Council agrees to electoral approval, votes to move ahead on events centre in Nanaimo

By Dominic Abassi
December 20, 2016 - 12:30am

An artists rendering of the view out of the Port Drive location

The full list of resolutions adopted by council Monday night

NANAIMO — Residents in the city of Nanaimo will have their say on an events centre, after council voted Monday night to move ahead to the next steps in the project's process.

One of the 11 resolutions recommended by staff and adopted by council directs staff to prepare for "an approval of electors process regarding the financing of the planning and construction of the events centre and provide council with a plan and date options."

"A referendum is essential," said Coun. Diane Brennan, who called for the specific resolution calling for the elector approval to be voted on separately. It passed unanimously.

"I want a referendum. If we go to borrowing, there will be a referendum, and then people will get their say," said Coun. Gord Fuller.

It's unclear when a referendum, or alternate approval process, would happen. A tentative timeline attached to the staff report in Monday's agenda calls for an electoral approval process from February to March, 2017. That would follow a third phase, that would include stakeholder engagement, detailed design, financing and operations framework and would involve a council decision on moving ahead to the public vote.

The list of resolutions outlining the next steps is long and detailed. Number two on the list calls for staff to enter into negotiations with the Western Hockey League (WHL) and a team, that would lead to a memorandum of understanding to have a team play in Nanaimo for the start of the 2017-2018 season.

Also included in the next steps is a call for staff to hire a legal advisor, a financial advisor, a project manager, an events centre management firm, an architect firm, and prepare a financing framework.

Coun. Brennan voiced concern about moving ahead with all of those steps, and their associated costs, before it was even known if the citizens will approve the project. Brennan was the only councillor to vote against moving on to the next phase.

"I don't think it would make sense to go to a referendum without doing this other stuff," said Coun. Jerry Hong. "Because if we don't get a WHL team, I'm not interested in building this. We need an anchor tenant."

Coun. Bill Bestwick said he didn't expect anyone to actually be hired between Monday night and the time that a referendum is held. Not preparing to engage those services would set the timeline behind schedule, Bestwick said.

A staff report shows $495,000 has been spent by the city for phase one and two of the study into the project. The report does not reference how much hiring the other services will cost.

"I get sticker shock every time I look at some of the research required on this project, but it makes absolute perfect sense," said Mayor Bill McKay. "It's impossible to go out to the community and say 'hey do you want to build an events centre?'...the public wants answers to these questions."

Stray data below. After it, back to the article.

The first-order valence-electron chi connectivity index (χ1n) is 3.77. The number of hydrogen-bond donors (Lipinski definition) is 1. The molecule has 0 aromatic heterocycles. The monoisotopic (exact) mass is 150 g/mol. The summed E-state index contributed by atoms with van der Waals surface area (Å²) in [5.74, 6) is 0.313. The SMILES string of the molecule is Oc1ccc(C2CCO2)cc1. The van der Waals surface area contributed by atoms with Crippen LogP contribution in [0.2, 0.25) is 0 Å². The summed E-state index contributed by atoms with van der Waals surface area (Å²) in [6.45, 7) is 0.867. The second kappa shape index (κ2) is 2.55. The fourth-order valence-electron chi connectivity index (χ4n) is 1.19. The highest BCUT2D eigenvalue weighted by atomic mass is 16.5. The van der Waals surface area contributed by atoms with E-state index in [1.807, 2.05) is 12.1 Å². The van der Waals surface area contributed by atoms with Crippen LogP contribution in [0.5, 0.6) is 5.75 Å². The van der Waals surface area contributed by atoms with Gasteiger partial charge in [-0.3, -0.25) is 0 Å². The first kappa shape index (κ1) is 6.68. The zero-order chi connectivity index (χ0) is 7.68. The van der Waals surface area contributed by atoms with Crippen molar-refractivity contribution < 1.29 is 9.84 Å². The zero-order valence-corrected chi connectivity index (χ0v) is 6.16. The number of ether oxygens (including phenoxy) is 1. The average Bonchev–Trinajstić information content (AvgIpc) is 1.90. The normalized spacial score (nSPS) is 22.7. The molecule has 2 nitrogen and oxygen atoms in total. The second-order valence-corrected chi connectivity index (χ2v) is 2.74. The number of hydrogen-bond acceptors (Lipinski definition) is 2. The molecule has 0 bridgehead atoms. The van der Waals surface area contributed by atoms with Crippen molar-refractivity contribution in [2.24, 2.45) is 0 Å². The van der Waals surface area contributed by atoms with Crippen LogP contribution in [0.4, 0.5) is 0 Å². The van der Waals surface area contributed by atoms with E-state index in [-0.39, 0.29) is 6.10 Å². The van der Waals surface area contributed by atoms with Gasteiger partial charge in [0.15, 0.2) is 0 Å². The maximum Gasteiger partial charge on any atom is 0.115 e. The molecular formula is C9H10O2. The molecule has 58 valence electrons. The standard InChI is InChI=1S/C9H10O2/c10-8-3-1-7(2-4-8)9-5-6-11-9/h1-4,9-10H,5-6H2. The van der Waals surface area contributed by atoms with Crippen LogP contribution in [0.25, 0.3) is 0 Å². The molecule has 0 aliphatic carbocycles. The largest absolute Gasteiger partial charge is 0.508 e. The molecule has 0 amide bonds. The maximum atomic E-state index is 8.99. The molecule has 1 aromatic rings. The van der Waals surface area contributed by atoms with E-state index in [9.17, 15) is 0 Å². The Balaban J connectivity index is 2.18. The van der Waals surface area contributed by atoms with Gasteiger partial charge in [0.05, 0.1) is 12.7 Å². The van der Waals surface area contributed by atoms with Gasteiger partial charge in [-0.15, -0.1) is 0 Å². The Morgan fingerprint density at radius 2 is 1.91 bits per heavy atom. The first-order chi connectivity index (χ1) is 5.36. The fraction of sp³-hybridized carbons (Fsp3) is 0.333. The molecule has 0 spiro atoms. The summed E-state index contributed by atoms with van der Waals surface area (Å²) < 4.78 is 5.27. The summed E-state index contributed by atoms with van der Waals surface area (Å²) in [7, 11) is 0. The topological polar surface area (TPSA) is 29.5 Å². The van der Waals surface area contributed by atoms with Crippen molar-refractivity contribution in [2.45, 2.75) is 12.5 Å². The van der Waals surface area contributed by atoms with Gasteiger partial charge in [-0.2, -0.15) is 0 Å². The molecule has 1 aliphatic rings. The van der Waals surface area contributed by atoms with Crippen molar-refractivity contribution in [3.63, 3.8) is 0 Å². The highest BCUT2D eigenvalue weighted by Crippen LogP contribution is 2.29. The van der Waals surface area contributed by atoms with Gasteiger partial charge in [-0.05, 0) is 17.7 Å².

"I would say at the end of the day on this potentially $90-million-plus project, we're going to spend a million bucks to answer every last question that the public's got," said McKay.

Phase two of a study carried out by BBB Architects recommends Nanaimo build a "quality facility that provides a first class experience for guests coming to a broad selection of entertainment performances including touring shows, WHL hockey, other quality sports, along with community, educational, and business events."

BBB found that the Port Drive site was favourable compared with the Howard Johnson site, because of the fact the city already owns the south downtown waterfront land and steep slope challenges with the site of the existing hotel.

New development cost estimates in the study show the proposed events centre would range in cost from $69.8 to $86.6-million. The high-end of the estimate includes unique architecture and more concert seats. A consultant told council Monday night that these cost estimates do not include parking over 100 spaces, financing, legal costs and services, roads and other infrastructure.

A consultant hired to summarize all of the public consultation on the proposed events centre produced some persistent themes. During the engagement process, the consultant says the majority of people wanted to know how much the venue will cost. How it will impact property taxes was the major sticking point with those opposed, according to the consultant. The funding model was another serious sticking point.

"Judging by where the respondents stand, Nanaimo residents as a whole are divided on the proposed events centre. The feedback spanned the spectrum from outright enthusiasm to outright opposition in principle," the report from Calder Bateman Communications states.


You can view the full phase two report from BBB Architects here.

The report on the public consultation can be viewed here.

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